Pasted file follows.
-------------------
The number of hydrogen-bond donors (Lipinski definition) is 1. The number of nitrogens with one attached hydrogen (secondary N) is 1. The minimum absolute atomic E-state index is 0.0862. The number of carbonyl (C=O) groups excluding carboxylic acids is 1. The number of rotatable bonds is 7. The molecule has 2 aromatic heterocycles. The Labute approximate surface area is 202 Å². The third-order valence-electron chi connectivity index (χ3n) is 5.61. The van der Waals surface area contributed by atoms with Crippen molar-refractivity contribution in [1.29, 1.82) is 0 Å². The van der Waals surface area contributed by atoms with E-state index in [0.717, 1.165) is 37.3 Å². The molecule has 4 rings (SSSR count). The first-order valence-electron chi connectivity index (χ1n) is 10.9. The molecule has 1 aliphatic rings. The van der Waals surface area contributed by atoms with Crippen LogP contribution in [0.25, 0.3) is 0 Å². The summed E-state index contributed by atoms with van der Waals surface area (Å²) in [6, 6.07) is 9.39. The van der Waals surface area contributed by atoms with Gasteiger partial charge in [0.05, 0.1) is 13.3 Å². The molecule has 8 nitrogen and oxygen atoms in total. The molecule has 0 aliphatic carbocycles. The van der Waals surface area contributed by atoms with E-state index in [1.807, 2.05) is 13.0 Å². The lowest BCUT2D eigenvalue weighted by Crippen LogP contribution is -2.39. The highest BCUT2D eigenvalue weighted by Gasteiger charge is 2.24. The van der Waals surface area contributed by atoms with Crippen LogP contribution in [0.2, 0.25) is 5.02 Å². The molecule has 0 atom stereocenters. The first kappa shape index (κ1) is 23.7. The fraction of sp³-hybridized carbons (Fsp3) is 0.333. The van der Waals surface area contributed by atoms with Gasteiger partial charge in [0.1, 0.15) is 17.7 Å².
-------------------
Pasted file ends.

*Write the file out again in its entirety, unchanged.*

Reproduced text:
The number of hydrogen-bond donors (Lipinski definition) is 1. The number of nitrogens with one attached hydrogen (secondary N) is 1. The minimum absolute atomic E-state index is 0.0862. The number of carbonyl (C=O) groups excluding carboxylic acids is 1. The number of rotatable bonds is 7. The molecule has 2 aromatic heterocycles. The Labute approximate surface area is 202 Å². The third-order valence-electron chi connectivity index (χ3n) is 5.61. The van der Waals surface area contributed by atoms with Crippen molar-refractivity contribution in [1.29, 1.82) is 0 Å². The van der Waals surface area contributed by atoms with E-state index in [0.717, 1.165) is 37.3 Å². The molecule has 4 rings (SSSR count). The first-order valence-electron chi connectivity index (χ1n) is 10.9. The molecule has 1 aliphatic rings. The van der Waals surface area contributed by atoms with Crippen LogP contribution in [0.25, 0.3) is 0 Å². The summed E-state index contributed by atoms with van der Waals surface area (Å²) in [6, 6.07) is 9.39. The van der Waals surface area contributed by atoms with Gasteiger partial charge in [0.05, 0.1) is 13.3 Å². The molecule has 8 nitrogen and oxygen atoms in total. The molecule has 0 aliphatic carbocycles. The van der Waals surface area contributed by atoms with E-state index in [1.807, 2.05) is 13.0 Å². The lowest BCUT2D eigenvalue weighted by Crippen LogP contribution is -2.39. The highest BCUT2D eigenvalue weighted by Gasteiger charge is 2.24. The van der Waals surface area contributed by atoms with Crippen LogP contribution in [0.2, 0.25) is 5.02 Å². The molecule has 0 atom stereocenters. The first kappa shape index (κ1) is 23.7. The fraction of sp³-hybridized carbons (Fsp3) is 0.333. The van der Waals surface area contributed by atoms with Gasteiger partial charge in [0.1, 0.15) is 17.7 Å².